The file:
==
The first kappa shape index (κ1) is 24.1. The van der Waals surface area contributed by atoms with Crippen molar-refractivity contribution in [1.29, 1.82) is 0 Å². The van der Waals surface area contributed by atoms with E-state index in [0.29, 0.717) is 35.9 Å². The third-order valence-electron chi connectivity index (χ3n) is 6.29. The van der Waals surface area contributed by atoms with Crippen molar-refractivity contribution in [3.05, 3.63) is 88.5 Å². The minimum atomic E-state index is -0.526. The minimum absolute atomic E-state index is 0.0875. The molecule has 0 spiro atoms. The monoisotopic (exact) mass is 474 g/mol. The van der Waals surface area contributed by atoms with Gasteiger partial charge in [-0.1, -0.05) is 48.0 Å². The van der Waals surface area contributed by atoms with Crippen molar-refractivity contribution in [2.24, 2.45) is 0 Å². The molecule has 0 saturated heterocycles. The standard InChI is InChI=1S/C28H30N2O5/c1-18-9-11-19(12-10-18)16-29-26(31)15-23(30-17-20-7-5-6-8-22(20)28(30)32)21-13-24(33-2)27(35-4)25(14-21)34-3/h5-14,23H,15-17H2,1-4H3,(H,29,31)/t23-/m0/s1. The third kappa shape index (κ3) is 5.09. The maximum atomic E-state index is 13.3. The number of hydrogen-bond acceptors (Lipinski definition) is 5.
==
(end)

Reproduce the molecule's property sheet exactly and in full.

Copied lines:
The first kappa shape index (κ1) is 24.1. The van der Waals surface area contributed by atoms with Crippen molar-refractivity contribution in [1.29, 1.82) is 0 Å². The van der Waals surface area contributed by atoms with E-state index in [0.29, 0.717) is 35.9 Å². The third-order valence-electron chi connectivity index (χ3n) is 6.29. The van der Waals surface area contributed by atoms with Crippen molar-refractivity contribution in [3.05, 3.63) is 88.5 Å². The minimum atomic E-state index is -0.526. The minimum absolute atomic E-state index is 0.0875. The molecule has 0 spiro atoms. The monoisotopic (exact) mass is 474 g/mol. The van der Waals surface area contributed by atoms with Gasteiger partial charge in [-0.1, -0.05) is 48.0 Å². The van der Waals surface area contributed by atoms with Crippen molar-refractivity contribution in [2.24, 2.45) is 0 Å². The molecule has 0 saturated heterocycles. The standard InChI is InChI=1S/C28H30N2O5/c1-18-9-11-19(12-10-18)16-29-26(31)15-23(30-17-20-7-5-6-8-22(20)28(30)32)21-13-24(33-2)27(35-4)25(14-21)34-3/h5-14,23H,15-17H2,1-4H3,(H,29,31)/t23-/m0/s1. The third kappa shape index (κ3) is 5.09. The maximum atomic E-state index is 13.3. The number of hydrogen-bond acceptors (Lipinski definition) is 5.